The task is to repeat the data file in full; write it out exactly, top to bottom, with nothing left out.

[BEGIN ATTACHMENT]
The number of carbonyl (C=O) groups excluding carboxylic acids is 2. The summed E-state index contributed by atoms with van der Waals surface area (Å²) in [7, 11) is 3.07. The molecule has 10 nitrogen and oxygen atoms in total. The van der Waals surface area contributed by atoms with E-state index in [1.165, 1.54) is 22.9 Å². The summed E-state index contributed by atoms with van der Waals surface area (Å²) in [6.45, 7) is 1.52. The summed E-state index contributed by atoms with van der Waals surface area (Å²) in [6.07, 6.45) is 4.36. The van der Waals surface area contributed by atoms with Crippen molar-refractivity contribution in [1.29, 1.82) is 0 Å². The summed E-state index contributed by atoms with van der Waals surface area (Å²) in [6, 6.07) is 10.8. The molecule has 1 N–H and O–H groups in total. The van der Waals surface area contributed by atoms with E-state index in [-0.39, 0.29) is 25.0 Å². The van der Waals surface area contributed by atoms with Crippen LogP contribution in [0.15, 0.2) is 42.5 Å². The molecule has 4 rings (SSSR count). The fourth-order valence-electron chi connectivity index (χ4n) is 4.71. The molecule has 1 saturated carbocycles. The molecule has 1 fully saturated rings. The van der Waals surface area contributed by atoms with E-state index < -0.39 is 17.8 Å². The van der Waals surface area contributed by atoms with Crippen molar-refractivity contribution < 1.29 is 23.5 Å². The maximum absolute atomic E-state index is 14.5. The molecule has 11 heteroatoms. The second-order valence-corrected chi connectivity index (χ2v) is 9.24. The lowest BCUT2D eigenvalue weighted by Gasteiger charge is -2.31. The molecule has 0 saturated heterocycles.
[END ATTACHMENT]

The number of carbonyl (C=O) groups excluding carboxylic acids is 2. The summed E-state index contributed by atoms with van der Waals surface area (Å²) in [7, 11) is 3.07. The molecule has 10 nitrogen and oxygen atoms in total. The van der Waals surface area contributed by atoms with E-state index in [1.165, 1.54) is 22.9 Å². The summed E-state index contributed by atoms with van der Waals surface area (Å²) in [6.45, 7) is 1.52. The summed E-state index contributed by atoms with van der Waals surface area (Å²) in [6.07, 6.45) is 4.36. The van der Waals surface area contributed by atoms with Crippen molar-refractivity contribution in [1.29, 1.82) is 0 Å². The summed E-state index contributed by atoms with van der Waals surface area (Å²) in [6, 6.07) is 10.8. The molecule has 1 N–H and O–H groups in total. The van der Waals surface area contributed by atoms with E-state index in [-0.39, 0.29) is 25.0 Å². The van der Waals surface area contributed by atoms with Crippen LogP contribution in [0.15, 0.2) is 42.5 Å². The molecule has 4 rings (SSSR count). The fourth-order valence-electron chi connectivity index (χ4n) is 4.71. The molecule has 1 saturated carbocycles. The molecule has 1 fully saturated rings. The van der Waals surface area contributed by atoms with E-state index < -0.39 is 17.8 Å². The van der Waals surface area contributed by atoms with Crippen molar-refractivity contribution < 1.29 is 23.5 Å². The maximum absolute atomic E-state index is 14.5. The molecule has 11 heteroatoms. The second-order valence-corrected chi connectivity index (χ2v) is 9.24. The lowest BCUT2D eigenvalue weighted by Gasteiger charge is -2.31. The molecule has 0 saturated heterocycles.